The sonnet opens with the question "Shall I compare thee to a summer’s day?" The subsequent 13 lines do, in fact, compare the beloved to a summer's day; thus, the question is answered affirmatively.
At first, the sonnet appears to be following common Petrarchan conventions of praising the beloved. A summer day is something most people find pleasant, and Shakespeare explores ways in which his beloved is even more delightful than a summer day. He does this by denigrating the summer, arguing that some days in the summer are uncomfortably hot, while others are chilly and rainy (especially in England).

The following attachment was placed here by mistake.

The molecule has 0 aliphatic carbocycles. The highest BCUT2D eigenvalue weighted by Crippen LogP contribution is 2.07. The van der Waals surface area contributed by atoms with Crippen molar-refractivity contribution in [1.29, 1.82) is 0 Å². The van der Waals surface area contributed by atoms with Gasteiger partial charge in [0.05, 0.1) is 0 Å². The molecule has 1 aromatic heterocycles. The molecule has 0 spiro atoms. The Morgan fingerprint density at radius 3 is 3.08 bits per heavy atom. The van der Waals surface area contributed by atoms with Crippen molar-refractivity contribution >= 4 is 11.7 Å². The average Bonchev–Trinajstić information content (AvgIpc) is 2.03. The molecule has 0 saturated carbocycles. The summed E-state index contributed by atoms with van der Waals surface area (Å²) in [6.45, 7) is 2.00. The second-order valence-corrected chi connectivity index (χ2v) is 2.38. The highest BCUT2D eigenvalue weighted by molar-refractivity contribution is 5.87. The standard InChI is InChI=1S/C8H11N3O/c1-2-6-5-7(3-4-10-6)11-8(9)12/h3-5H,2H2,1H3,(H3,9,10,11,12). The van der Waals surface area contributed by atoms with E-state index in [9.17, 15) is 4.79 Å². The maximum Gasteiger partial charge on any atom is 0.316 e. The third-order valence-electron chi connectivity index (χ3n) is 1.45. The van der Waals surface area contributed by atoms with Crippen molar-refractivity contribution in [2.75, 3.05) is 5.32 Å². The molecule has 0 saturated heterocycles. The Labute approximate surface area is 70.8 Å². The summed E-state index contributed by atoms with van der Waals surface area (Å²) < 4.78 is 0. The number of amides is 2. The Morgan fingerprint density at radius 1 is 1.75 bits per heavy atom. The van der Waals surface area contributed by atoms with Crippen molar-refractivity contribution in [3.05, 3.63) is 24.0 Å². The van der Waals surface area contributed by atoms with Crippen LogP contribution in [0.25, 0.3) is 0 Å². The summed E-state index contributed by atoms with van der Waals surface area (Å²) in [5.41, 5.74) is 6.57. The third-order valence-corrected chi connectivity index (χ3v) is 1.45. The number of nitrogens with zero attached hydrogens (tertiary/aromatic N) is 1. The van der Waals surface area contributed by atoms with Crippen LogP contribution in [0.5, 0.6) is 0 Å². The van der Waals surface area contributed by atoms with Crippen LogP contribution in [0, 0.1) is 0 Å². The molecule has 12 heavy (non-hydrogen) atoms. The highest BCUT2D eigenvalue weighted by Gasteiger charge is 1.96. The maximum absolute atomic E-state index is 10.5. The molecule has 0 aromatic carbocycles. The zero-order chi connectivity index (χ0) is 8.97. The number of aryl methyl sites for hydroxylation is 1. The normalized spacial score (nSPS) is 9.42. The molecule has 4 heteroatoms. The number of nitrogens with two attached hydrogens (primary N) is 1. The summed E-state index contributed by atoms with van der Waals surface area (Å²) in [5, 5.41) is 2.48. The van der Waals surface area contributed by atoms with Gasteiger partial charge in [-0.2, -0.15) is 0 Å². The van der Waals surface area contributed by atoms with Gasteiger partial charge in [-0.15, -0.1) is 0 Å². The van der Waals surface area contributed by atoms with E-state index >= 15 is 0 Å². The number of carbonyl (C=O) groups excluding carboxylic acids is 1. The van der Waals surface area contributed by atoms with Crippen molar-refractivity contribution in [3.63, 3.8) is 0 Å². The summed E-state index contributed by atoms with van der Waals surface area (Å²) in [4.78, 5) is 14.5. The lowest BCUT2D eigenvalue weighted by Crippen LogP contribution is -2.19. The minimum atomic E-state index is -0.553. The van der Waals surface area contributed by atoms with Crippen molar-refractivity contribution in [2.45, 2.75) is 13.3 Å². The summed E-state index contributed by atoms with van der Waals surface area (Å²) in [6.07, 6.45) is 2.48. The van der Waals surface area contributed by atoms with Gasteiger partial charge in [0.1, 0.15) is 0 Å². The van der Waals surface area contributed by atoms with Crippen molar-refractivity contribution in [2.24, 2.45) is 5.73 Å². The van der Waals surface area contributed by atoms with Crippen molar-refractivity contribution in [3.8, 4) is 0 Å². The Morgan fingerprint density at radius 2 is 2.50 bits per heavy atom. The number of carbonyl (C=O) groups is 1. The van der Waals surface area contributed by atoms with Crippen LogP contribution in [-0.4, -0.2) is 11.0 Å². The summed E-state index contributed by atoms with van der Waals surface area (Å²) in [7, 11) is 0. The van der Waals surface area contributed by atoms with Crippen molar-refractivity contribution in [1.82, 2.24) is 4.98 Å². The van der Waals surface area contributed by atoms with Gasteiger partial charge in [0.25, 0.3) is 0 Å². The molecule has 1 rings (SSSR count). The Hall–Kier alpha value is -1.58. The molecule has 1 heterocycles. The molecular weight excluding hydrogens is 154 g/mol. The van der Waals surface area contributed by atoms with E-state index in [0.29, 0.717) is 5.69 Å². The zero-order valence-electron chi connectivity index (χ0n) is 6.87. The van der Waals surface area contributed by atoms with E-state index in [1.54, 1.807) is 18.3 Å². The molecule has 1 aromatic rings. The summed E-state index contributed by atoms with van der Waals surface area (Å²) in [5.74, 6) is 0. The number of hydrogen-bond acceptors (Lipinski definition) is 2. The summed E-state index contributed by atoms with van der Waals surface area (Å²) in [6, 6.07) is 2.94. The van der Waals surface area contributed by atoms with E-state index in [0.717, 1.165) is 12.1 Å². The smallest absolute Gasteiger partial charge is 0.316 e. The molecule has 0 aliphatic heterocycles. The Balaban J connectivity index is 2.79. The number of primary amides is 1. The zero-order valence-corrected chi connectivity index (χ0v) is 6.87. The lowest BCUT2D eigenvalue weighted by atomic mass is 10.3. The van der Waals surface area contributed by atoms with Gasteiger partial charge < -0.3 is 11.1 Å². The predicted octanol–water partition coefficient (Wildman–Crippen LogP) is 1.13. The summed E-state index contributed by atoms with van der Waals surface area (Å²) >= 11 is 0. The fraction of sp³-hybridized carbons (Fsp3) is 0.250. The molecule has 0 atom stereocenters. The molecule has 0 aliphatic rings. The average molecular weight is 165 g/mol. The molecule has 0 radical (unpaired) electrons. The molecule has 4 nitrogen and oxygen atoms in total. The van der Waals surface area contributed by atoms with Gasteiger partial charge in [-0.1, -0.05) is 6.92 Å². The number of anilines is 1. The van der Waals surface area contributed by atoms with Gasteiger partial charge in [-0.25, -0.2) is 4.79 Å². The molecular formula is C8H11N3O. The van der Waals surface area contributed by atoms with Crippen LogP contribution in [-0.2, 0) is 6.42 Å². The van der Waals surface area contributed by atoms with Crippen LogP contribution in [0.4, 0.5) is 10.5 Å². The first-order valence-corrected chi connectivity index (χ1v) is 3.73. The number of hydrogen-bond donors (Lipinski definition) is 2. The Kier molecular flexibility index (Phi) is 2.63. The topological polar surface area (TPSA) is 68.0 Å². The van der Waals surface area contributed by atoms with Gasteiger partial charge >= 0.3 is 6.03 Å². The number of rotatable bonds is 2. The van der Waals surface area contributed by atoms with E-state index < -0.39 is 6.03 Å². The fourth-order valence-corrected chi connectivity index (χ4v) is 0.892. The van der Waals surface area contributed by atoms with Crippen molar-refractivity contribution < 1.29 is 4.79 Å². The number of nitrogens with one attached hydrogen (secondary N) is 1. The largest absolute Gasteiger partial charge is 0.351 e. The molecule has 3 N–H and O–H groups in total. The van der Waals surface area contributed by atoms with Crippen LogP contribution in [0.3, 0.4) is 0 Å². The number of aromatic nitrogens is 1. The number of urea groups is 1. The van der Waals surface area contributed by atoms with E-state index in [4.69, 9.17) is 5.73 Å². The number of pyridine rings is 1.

He next argues that, although individual summer days and summer itself are fleeting, the beloved's beauty will last forever. At first, this appears paradoxical, as we know that people grow old and die. The final couplet resolves this by saying that the beloved's beauty will be immortalized in his sonnet and therefore will endure as long as people read.